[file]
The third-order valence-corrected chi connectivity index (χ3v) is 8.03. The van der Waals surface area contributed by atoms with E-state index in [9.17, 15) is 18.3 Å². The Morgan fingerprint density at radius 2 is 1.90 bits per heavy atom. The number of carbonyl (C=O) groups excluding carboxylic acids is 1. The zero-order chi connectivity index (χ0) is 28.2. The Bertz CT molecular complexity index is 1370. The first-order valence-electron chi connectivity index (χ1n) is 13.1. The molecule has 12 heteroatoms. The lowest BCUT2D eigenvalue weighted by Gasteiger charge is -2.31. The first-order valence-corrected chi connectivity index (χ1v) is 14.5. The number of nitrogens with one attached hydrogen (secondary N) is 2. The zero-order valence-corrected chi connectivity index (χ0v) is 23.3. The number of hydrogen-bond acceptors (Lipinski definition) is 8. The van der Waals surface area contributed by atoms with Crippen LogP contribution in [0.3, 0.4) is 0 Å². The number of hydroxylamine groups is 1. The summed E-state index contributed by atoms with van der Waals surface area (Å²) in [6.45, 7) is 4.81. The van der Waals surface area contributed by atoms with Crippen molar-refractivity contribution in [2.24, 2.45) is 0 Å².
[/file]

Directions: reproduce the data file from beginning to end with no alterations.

The third-order valence-corrected chi connectivity index (χ3v) is 8.03. The van der Waals surface area contributed by atoms with E-state index in [9.17, 15) is 18.3 Å². The Morgan fingerprint density at radius 2 is 1.90 bits per heavy atom. The number of carbonyl (C=O) groups excluding carboxylic acids is 1. The zero-order chi connectivity index (χ0) is 28.2. The Bertz CT molecular complexity index is 1370. The first-order valence-electron chi connectivity index (χ1n) is 13.1. The molecule has 12 heteroatoms. The lowest BCUT2D eigenvalue weighted by Gasteiger charge is -2.31. The first-order valence-corrected chi connectivity index (χ1v) is 14.5. The number of nitrogens with one attached hydrogen (secondary N) is 2. The zero-order valence-corrected chi connectivity index (χ0v) is 23.3. The number of hydrogen-bond acceptors (Lipinski definition) is 8. The van der Waals surface area contributed by atoms with Crippen LogP contribution in [0.3, 0.4) is 0 Å². The number of hydroxylamine groups is 1. The summed E-state index contributed by atoms with van der Waals surface area (Å²) in [6.45, 7) is 4.81. The van der Waals surface area contributed by atoms with Crippen molar-refractivity contribution in [2.24, 2.45) is 0 Å².